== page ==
To me it seems that this idea was the natural byproduct of a few forces. After having fought and won our independence from the British, we naturally viewed their presence on our borders as a threat. By association, we began to include all of Old Europe as threats. Simply put, expansionism meant that if we occupy it, they can’t. Additionally and just as importantly the biblical mandate to spread the gospel coupled with the flush of pride from our recent birth as a nation, fueled that same expansionism. All of this would not have been possible without an ever-present belief that God predestined white supremacy. Some degree of racial dehumanization is necessary to explain why a society, any society, could intrepidly endorse slavery and later develop anti-inclusionary policies regarding Mexico and subsequent territories unacceptability as candidates for statehood.

    Even though some politicians and communicators dissented, the fever to expand was too strong for many to resist. If you were granted land that all you had to do was go out and occupy it for 5 years, wouldn’t you imagine the floods of people streaming towards their future. Natives be damned!!

    After the Civil War we began to grapple with the implications of racism and its place in American politics and society. Racism was not dead yet though. Here, faced with the eventuality of allowing other races to dilute America’s purity, Manifest Destiny seems to have shed the skin of her early land grab mandate and morphed into the “police presence”, for the “good of all” ideology. This new ideal had inherited much of its original pressure from the divine biblical mandate of expansionism(now spreading the gospel meant those of Christianity, Democracy and the virtues of Capitalism) with its permitted, if not biblically endorsed, racial bigotry. It had to morph for America to remain “pure”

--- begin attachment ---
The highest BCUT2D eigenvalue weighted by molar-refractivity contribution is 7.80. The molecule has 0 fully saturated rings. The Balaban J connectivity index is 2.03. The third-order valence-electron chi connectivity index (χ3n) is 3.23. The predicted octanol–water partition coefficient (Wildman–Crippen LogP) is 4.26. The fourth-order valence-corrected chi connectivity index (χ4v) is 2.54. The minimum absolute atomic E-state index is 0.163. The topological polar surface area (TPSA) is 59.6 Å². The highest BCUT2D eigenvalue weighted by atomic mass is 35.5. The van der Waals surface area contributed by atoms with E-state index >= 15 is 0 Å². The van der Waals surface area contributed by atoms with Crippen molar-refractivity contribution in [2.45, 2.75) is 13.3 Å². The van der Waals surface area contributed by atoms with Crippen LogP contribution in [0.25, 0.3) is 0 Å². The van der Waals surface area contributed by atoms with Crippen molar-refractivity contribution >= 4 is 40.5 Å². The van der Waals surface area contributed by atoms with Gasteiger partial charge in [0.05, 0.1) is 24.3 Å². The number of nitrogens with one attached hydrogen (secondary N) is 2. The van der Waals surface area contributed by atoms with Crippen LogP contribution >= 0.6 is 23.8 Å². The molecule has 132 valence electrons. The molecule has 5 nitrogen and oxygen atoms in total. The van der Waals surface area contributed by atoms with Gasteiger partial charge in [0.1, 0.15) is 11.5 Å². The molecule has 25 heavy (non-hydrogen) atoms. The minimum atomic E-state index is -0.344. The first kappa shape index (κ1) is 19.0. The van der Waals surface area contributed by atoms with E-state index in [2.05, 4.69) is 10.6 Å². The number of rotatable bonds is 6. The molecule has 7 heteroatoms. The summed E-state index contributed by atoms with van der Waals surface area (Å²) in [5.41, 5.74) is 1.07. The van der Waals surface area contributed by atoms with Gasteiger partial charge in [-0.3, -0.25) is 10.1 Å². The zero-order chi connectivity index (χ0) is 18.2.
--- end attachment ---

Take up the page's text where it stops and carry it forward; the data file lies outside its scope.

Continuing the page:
I think that it’s not very hard here to make some more connections to bring us to modern day. The push for expansion coupled with a not-quite-dead-yet racism justifying intrusions in foreign nations, armed with post WWII military, technical, industrial and informational superiority, we were able to do what we want, most of the time. This is the current american foreign policy mindset.

    Yes, there are always the issues of the day. The Cubans, the Russians, the North Vietnamese, The Communists, the Muslims, the Terrorists, the Chinese, the Dictator, etc, but behind our involvement in all of it is a Divine Mission and predestination to lead the world out of the darkness of the infidel.

    Yes, the military industrial complex, if you want to try to box it up and wrap it with a bow, seems like a palpable entity. I propose though that religion, bigotry and economics are behind the label. I am not sure which one is the more primal of the three.